Water damage is one of the usual culprits that lead to the weakening of your home’s foundation. As the core strength of your house, the foundation will eventually falter and result in significant structural damage over time. Areas with water damage are prone to mold and mildew, while damp wood serves as the ideal environment for termites and carpenter ants.
Although flooding in a home is a common occurrence, any water damage can be a costly endeavor. Severe weather elements such as flash floods and torrential rains from thunderstorms can cause flooding.
Other causes of flooding include plumbing problems, burst pipes, and appliances with damage. Early detection of water damage is crucial, and if one occurs, getting a reliable water damage restoration Salem Oregon service is the best move to make.
Here are some tips to help you prevent water damage to your home.
1. Examine The Appliances
One way to prevent water damage is to examine the appliances in your home for any potential leaks.
- Fridge. When your fridge has a built-in ice maker or water dispenser, carefully inspect the water line hose between the appliance and the wall.
- Heater. Conduct a yearly inspection of your water heater. Once you notice any minimal leaks, pooling of water, or areas with corrosion, it might be time to consider getting an upgrade with a tankless water heater or an on-demand model to reduce your monthly utility bill.
- Air Conditioning Unit. An air conditioning unit can also be a source for leaks or water damage in your home, especially if it’s constantly working during the summer season.
Don’t forget to check the attic since it’s the ideal environment for mold and humidity. Water can saturate the wood and allows mold growth which can also be a health hazard for your household.
2. Repair Water Leaks
Once you find any water leaks in your home, fix them right away, even if it’s a small one. Leaks are likely there if there are dark spots around the piping and on the ceiling.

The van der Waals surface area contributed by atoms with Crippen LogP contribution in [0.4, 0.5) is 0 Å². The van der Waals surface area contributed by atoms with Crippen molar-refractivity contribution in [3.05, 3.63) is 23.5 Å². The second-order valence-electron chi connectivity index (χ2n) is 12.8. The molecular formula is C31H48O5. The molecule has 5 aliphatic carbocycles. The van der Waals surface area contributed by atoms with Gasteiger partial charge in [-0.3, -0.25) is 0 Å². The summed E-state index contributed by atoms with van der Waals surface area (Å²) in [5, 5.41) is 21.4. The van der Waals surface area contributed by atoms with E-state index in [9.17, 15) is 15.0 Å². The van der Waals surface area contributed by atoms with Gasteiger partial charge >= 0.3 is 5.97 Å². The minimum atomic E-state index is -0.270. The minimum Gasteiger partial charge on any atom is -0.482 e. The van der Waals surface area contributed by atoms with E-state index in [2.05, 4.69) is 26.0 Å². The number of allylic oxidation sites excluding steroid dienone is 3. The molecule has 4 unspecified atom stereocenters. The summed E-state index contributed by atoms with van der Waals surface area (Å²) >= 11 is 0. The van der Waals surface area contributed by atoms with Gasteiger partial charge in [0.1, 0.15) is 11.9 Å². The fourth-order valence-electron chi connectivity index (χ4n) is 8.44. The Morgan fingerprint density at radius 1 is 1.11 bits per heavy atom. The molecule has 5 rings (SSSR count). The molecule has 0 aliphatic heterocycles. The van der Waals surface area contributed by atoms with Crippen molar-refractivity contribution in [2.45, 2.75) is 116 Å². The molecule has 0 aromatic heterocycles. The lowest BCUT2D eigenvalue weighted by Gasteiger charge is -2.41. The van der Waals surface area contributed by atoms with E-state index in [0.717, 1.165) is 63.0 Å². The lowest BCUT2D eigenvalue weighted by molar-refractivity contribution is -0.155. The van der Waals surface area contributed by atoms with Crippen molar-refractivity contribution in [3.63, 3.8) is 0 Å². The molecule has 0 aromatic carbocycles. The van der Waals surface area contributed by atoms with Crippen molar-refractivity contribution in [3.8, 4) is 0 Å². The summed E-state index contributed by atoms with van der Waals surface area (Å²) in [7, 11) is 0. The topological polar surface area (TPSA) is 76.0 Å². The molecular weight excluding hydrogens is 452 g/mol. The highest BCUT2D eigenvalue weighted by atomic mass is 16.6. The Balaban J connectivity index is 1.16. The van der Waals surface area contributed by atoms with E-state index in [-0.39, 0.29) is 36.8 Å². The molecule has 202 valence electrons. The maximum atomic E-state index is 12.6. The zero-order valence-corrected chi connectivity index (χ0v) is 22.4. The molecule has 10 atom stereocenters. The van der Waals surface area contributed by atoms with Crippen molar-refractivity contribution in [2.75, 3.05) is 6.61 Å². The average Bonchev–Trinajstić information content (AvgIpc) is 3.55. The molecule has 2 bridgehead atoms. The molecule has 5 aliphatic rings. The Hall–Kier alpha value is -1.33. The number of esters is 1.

You should also inspect the roof for water leaks. Once there are loose, missing, or damaged shingles, leaks are likely to occur over time.
3. Regular Inspection of Drains and Sinks
Make sure that all the sinks and drains in your home are functioning correctly. The best way to start is to avoid pouring cooking grease down the drain since the fat can solidify and cling to the pipes. Over time, it can cause significant damage or impede the flow of water.
If you’ve been utilizing chemical-based drain cleaners, it might be time to switch to other alternatives, such as using a drain snake. Although convenient, these cleaners can steadily erode the pipes and put them at risk for leaks over time.
4. Monitor The Sump Pump
The sump pump is usually in the basement and serves as the last defense during flooding. Once the water levels increase, the buoyant float triggers the connected motor, instigating the device to pump water out of your home. It’s best to test the sump pump more often during the thunderstorm season and at least once a year during the rainy seasons.
5. Install Leak Detectors
A helpful tool that can detect water or flooding in your home is a leak detector. The device works by triggering an alarm and it’s available in various sizes and shapes with different features, including temperature sensors, smart home integration, and Wi-Fi capabilities.
Today, you can find spot and area detectors. A spot detector requires moisture or exposure to water to trigger an alarm. The area detectors utilize sensor wires to detect flooding and have a broad coverage.
Additionally, there are also active and passive alarms. An active alarm usually integrates into the water system in which it can turn off the water supply. For a passive alarm, it should be placed next to flood-prone areas. An alarm sounds when the sensors are wet. Install leak detectors in the attic, basement, laundry room, water heater closet, bathroom, or areas near the water pipes.
Depending on the type of leak detector you’ll get, regularly check the batteries. The timely detection by the leak detectors can lessen the water damage to your home.
6. Determine The Location of The Water Shut-off Valves
During a flooding emergency, you should know the location of the water shut-off valves. It would be best if you use the shut-off valves once flooding occurs in your home. Make it a routine to inspect the valves every year to ensure that they’re functioning correctly.
7. Repair Caulking Around the House
The windows and doors are also entry points where water can enter your home. Once you notice a crack in a window or door, caulk the site. The indicative signs of water leaking into your home include bubbled paint, mold spots, the presence of termites, and crumbling plaster or drywall.